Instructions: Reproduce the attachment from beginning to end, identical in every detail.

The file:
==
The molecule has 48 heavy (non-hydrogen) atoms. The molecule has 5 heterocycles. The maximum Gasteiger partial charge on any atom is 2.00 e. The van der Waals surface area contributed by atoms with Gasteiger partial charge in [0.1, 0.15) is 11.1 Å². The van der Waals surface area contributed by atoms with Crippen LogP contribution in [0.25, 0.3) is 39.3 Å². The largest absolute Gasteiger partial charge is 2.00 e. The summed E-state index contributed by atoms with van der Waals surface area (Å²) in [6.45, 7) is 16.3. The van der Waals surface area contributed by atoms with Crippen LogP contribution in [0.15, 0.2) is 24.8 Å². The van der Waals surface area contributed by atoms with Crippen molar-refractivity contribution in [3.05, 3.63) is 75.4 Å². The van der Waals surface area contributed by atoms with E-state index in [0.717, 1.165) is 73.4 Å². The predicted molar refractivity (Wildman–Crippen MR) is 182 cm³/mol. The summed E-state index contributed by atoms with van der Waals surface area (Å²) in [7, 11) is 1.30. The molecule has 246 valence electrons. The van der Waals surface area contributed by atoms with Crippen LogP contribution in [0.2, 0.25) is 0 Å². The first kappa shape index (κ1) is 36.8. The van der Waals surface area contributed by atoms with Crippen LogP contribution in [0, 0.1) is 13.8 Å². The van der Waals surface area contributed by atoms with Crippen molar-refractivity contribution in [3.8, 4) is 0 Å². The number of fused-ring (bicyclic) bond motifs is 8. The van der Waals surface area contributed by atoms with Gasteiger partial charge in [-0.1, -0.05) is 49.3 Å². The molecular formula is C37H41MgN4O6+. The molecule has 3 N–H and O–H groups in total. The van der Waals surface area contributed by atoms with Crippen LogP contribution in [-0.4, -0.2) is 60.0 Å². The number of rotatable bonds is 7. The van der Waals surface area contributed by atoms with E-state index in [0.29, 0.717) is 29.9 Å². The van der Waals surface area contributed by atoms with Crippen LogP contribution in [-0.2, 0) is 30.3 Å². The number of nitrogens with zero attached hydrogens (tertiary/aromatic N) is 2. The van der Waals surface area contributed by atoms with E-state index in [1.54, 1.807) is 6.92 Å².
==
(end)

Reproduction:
The molecule has 48 heavy (non-hydrogen) atoms. The molecule has 5 heterocycles. The maximum Gasteiger partial charge on any atom is 2.00 e. The van der Waals surface area contributed by atoms with Gasteiger partial charge in [0.1, 0.15) is 11.1 Å². The van der Waals surface area contributed by atoms with Crippen LogP contribution in [0.25, 0.3) is 39.3 Å². The largest absolute Gasteiger partial charge is 2.00 e. The summed E-state index contributed by atoms with van der Waals surface area (Å²) in [6.45, 7) is 16.3. The van der Waals surface area contributed by atoms with Crippen LogP contribution in [0.15, 0.2) is 24.8 Å². The van der Waals surface area contributed by atoms with Crippen molar-refractivity contribution in [3.05, 3.63) is 75.4 Å². The van der Waals surface area contributed by atoms with E-state index in [0.717, 1.165) is 73.4 Å². The predicted molar refractivity (Wildman–Crippen MR) is 182 cm³/mol. The summed E-state index contributed by atoms with van der Waals surface area (Å²) in [7, 11) is 1.30. The molecule has 246 valence electrons. The van der Waals surface area contributed by atoms with Crippen LogP contribution in [0.2, 0.25) is 0 Å². The first kappa shape index (κ1) is 36.8. The van der Waals surface area contributed by atoms with Crippen LogP contribution in [0, 0.1) is 13.8 Å². The van der Waals surface area contributed by atoms with Crippen molar-refractivity contribution in [3.8, 4) is 0 Å². The number of fused-ring (bicyclic) bond motifs is 8. The van der Waals surface area contributed by atoms with Gasteiger partial charge in [-0.1, -0.05) is 49.3 Å². The molecular formula is C37H41MgN4O6+. The molecule has 3 N–H and O–H groups in total. The van der Waals surface area contributed by atoms with Crippen LogP contribution in [-0.4, -0.2) is 60.0 Å². The number of rotatable bonds is 7. The van der Waals surface area contributed by atoms with E-state index in [0.29, 0.717) is 29.9 Å². The van der Waals surface area contributed by atoms with Crippen LogP contribution in [-0.2, 0) is 30.3 Å². The number of nitrogens with zero attached hydrogens (tertiary/aromatic N) is 2. The van der Waals surface area contributed by atoms with E-state index in [1.54, 1.807) is 6.92 Å².